RIBA North East Student Mentoring Case Study - with JDDK
North East Student Mentoring takes place from November to March and is offered to undergraduate second year students from both Schools of Architecture at Northumbria University and Newcastle University.
The mentoring scheme is intended to give students an insight into practice and to enhance their learning experience. In the 2016-17 academic year, approximately 100 students applied and 14 Chartered Practices took part in the scheme.
Here is a case study, originally published in 2017, to show you how student mentoring can add value to your practice and to a student's University experience.
What were your main reasons for wanting to become a mentor?
To contribute to progressing the students’ understanding of practice, making the transition from academia to practice less of a shock, as past practitioners did for me as a student.
What experience do you offer the students that they don’t get at University?
A comprehensive and immersive experience introducing student to the day to day running of a medium sized practice, exposing them to design, site construction, practice management, contract admin, meeting different client/professional disciplines associated with project delivery and generally experiencing the daily office atmosphere which differs from practice to practice.
Have your past mentoring experiences allowed you to build up relationships where students have come back to do work experience?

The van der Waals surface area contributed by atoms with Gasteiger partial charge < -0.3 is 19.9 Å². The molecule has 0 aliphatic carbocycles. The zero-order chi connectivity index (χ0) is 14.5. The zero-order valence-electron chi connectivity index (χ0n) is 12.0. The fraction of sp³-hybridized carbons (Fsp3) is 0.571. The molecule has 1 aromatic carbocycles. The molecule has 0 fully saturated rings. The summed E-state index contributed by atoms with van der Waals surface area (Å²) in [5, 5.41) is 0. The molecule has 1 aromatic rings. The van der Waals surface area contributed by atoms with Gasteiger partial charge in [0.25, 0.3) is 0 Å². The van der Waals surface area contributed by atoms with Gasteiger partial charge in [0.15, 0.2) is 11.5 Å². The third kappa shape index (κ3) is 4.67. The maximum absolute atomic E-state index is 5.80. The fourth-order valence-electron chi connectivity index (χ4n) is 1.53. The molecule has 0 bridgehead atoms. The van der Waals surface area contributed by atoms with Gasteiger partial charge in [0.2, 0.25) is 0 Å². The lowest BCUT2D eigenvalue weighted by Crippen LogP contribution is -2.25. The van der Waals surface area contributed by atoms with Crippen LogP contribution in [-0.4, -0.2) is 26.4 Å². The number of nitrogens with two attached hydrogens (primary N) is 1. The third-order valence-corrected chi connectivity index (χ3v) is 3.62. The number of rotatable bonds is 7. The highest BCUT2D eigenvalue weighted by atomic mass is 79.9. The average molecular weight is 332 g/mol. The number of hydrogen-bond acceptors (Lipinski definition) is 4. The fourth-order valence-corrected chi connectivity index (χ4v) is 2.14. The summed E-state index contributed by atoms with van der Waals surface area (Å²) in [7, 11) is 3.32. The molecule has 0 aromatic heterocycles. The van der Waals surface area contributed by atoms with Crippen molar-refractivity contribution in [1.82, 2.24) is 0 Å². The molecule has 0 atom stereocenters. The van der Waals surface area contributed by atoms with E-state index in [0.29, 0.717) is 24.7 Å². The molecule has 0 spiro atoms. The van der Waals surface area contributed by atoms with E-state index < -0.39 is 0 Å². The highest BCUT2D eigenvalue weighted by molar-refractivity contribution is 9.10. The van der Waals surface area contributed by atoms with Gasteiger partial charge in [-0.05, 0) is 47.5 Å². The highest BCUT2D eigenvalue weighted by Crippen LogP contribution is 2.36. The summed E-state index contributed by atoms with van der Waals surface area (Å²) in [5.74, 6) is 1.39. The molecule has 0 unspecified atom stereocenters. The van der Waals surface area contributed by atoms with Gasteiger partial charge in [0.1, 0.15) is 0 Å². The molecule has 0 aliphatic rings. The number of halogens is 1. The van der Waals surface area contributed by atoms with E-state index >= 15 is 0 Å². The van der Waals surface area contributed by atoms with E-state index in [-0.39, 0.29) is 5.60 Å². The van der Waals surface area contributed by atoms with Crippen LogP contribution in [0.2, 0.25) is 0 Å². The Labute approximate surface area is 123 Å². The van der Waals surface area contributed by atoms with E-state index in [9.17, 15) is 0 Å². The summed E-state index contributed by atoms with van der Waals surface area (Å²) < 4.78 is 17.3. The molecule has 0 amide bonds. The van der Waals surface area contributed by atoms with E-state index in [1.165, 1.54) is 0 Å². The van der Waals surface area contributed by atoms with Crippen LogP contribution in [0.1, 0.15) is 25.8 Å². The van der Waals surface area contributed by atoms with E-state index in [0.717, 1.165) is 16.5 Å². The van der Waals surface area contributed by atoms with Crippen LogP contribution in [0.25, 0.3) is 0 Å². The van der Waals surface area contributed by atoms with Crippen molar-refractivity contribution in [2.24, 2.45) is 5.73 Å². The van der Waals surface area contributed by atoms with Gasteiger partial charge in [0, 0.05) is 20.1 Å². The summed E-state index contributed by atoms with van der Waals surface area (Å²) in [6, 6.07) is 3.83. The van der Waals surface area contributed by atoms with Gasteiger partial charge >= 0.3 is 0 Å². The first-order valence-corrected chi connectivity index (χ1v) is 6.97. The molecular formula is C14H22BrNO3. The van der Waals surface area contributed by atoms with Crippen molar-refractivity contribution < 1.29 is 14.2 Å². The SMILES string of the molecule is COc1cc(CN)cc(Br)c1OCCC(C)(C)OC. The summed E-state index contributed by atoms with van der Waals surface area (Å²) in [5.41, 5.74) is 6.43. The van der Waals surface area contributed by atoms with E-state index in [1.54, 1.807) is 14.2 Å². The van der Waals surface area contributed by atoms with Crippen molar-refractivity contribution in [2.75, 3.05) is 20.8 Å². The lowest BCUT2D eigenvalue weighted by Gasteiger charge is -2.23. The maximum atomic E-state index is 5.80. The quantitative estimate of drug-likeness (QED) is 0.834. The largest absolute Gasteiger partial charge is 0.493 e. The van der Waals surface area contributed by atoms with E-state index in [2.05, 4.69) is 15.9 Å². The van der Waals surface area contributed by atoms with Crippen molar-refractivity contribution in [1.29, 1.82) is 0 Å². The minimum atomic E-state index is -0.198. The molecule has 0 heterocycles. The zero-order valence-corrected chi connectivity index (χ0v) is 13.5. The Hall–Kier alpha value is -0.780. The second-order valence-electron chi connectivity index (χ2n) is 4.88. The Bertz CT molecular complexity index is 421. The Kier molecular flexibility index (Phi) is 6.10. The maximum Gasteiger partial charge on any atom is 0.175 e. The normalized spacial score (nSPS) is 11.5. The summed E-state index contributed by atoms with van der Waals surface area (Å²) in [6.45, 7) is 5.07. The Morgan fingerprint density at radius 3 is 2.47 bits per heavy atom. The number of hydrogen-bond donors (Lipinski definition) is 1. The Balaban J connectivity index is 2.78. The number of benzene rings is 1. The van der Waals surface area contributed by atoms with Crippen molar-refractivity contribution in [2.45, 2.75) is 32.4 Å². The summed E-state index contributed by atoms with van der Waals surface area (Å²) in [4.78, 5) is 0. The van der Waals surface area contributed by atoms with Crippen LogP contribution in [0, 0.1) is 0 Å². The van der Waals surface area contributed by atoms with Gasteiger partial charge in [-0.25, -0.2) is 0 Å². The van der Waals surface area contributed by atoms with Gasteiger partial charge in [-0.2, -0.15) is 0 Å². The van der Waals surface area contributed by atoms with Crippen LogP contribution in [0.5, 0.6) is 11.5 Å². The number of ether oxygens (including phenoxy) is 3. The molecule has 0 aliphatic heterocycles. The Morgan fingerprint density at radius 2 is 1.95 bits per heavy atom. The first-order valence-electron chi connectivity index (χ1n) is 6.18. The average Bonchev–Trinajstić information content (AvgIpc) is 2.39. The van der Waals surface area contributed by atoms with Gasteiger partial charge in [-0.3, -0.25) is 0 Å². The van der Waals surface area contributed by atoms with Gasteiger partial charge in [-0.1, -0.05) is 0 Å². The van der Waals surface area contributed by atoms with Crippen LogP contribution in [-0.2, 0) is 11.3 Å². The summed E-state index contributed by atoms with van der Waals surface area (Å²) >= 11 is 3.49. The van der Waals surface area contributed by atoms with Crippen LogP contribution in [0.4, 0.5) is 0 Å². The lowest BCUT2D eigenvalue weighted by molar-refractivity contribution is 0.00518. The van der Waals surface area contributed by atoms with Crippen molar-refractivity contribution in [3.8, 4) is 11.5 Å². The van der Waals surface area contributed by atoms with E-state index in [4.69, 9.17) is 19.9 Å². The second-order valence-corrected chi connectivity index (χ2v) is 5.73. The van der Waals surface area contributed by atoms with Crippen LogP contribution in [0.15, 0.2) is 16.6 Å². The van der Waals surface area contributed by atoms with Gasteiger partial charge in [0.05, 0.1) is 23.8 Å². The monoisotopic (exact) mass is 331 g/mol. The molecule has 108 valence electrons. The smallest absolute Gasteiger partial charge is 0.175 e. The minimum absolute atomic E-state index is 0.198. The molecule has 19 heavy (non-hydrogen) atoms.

The practice has participated for the past three years and also has involvement tutoring within the local universities, which certainly allows us to build up relationships with the students. As a result some have come back for work experience.
What advice would you give to anyone considering applying to the scheme this year?
I’d advise the students to take the time to learn about the type of architecture the different practices produce. Also, arriving at the practice with an underlining sense of what they’d like to achieve out of the mentoring process would be extremely helpful, as we can often tailor the programme to accommodate the students’ requests. Ultimately, successful mentoring is a two-way-street, so we like our students to be as engaging and inquisitive as possible to get the most out of the experience.
Mentee: Elinor Grant, Northumbria University
Why did you apply to get involved in the mentoring scheme?
I had really struggled in the past to get work experience in an architects practice, therefore the scheme provided an excellent opportunity, to see what life is like as a qualified architect.
What was your most favourite part of the experience?
I particularly enjoyed being walked through the progress of a particular project from initial concept stages to final plans. With this being a process I do at university, I was interested to know how a qualified architect does the same process.
What have you learnt from the mentoring scheme that you would not have learned at University?
From the scheme I have been able to gain much more of an insight into the actual workings of a practice beyond design. My mentor architects were kind enough to allow me back for a period over summer to take part in real projects on a daily basis, gaining an understanding of planning permission, costing and quantity surveying amongst much more.
If you could give one piece of advice to anyone thinking about applying to be part of this programme, what would it be?
It’s easy to assume the process may be a hassle or you simply won’t have time during each term, but for want of a couple of hours every other month it really is so beneficial to your learning and seeing a career beyond university
Mentee sign up
This article was originally published on 15 August 2017. It was updated on 8 October 2019 to include the latest application information for student mentees.